Best Friends

By Jeff Stimpson

Last summer, when my 13-year-old son Alex was bolting from our apartment almost daily, I hit the roof. Something about Alex leaving the apartment and bursting in on neighbors made me raise my voice more than I wanted to even in middle age and even in this economy. My wife Jill helped me see that was time to bring in help.

“Danny’s coming? Rhonda’s coming? Danny’s coming?” Alex says these days. He’s talking about the folks we found to … what? Babysit? That doesn’t sound right for a boy who’ll be 14 next summer. It does sound right a boy who has autism. We found Danny (not his real name) on Craigslist; we found Rhonda (not her real name, either) through the psychology department of a local college. They take Alex on bus rides to locations as varied as Burger King to the Queens Hall of Science.

“Danny’s coming? Rhonda’s coming? Danny’s coming?”

“Yes, Alex. He/she is coming in an hour or so. Just be patient.”

“Danny’s coming?! Rhonda’s coming?! Danny’s coming?!”

“Alex, be patient!” He used to just say “Mommy!” or “Daddy!” He still does. But now he says other names. He asks if people are coming hours before they are coming (which we tell him, and he keeps asking). By the morning of Black Friday this year, Alex was bored out of his mind. He didn’t want to “do” letters with me, he didn’t want to pick up his room or put laundry away, jobs he usually throws himself into. He shouted into his iPad.

He would slip on his shoes, hoodie and backpack. “Take a walk!” he would say. “Wanna walk!” Alex, who will be 14 next summer and who still watches Elmo and “Barney,” has a clear need to see the world. He flies onto the buses now for overnight and summer camp; he totes his own luggage; he grabs the shopping bags of gifts or food to head to grandpa’s or Aunt Julie’s for family parties, even though he’s likely to spend the time there holed up in a spare bedroom with his iPad.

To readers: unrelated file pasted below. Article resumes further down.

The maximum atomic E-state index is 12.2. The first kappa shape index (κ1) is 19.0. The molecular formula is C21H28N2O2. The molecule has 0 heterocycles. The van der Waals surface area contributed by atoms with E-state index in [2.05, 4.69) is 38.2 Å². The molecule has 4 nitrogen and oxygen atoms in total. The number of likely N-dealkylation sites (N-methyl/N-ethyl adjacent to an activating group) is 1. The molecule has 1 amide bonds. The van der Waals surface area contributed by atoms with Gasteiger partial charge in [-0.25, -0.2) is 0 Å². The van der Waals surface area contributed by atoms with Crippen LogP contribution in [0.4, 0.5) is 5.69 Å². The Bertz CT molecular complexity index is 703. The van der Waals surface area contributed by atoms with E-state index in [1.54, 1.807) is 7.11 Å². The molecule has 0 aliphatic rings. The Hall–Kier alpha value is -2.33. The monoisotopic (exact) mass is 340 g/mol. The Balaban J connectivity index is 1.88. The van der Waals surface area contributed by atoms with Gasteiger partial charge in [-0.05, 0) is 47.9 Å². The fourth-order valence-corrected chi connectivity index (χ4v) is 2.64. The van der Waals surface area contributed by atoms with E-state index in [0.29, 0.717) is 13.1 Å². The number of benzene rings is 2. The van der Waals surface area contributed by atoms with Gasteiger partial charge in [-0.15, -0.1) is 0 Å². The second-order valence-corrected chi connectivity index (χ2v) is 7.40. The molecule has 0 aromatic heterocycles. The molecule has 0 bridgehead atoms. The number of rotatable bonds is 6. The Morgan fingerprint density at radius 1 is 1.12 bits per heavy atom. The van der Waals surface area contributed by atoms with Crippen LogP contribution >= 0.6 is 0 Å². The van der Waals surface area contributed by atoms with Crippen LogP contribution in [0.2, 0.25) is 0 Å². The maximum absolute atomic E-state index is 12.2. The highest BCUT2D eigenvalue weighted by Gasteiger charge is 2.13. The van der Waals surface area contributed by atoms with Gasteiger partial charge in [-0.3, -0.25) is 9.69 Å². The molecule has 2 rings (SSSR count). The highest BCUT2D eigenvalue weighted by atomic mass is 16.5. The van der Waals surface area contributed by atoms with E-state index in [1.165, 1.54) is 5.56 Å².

Still, I guess, the walls of that spare bedroom or that camp bunkhouse will not be the same old walls of his apartment; this seems to spur him. I wish I knew for sure.

Alex, does this spur you?

Spur you!

Alex, do like getting out more?

Getting out more!

I wish we could have these “companions” every day for many hours, but I’m two-and-a-half years unemployed, and these guys charge a lot. They won’t be there, can’t be there, every day that Alex slips on his backpack (Wanna walk!), and that hits me in the middle. In what I hope will be a trend for the future, Alex’s little brother Ned provides a voice that helps bring me off the roof. “At least,” says Ned, eying the iPad, “he’s connecting with a person.”

Jeff Stimpson is a native of Bangor, Maine, and lives in New York with his wife Jill and two sons. He is the author of Alex: The Fathering of a Preemie and Alex the Boy: Episodes From a Family’s Life With Autism(both available on Amazon). He maintains a blog about his family at, and is a frequent contributor to various sites and publications on special-needs parenting, such as Autism-Asperger’s Digest, Autism Spectrum News, the Lostandtired blog, The Autism Society news blog, and An Anthology of Disability Literature (available on Amazon). He is on LinkedIn under “Jeff Stimpson” and Twitter under “Jeffslife.”


About gbutch
My name is Garrett Butch and I am the father of a child with autism and the founder of Maximum Potential Group. My wife and I started our company to empower parents and schools to learn how to provide ABA therapy to their children and students. After spending $100,000 on therapy over the past 4 years, we wanted to share our knowledge and help those who do not have the financial resources and for those who do not live near qualified therapists.

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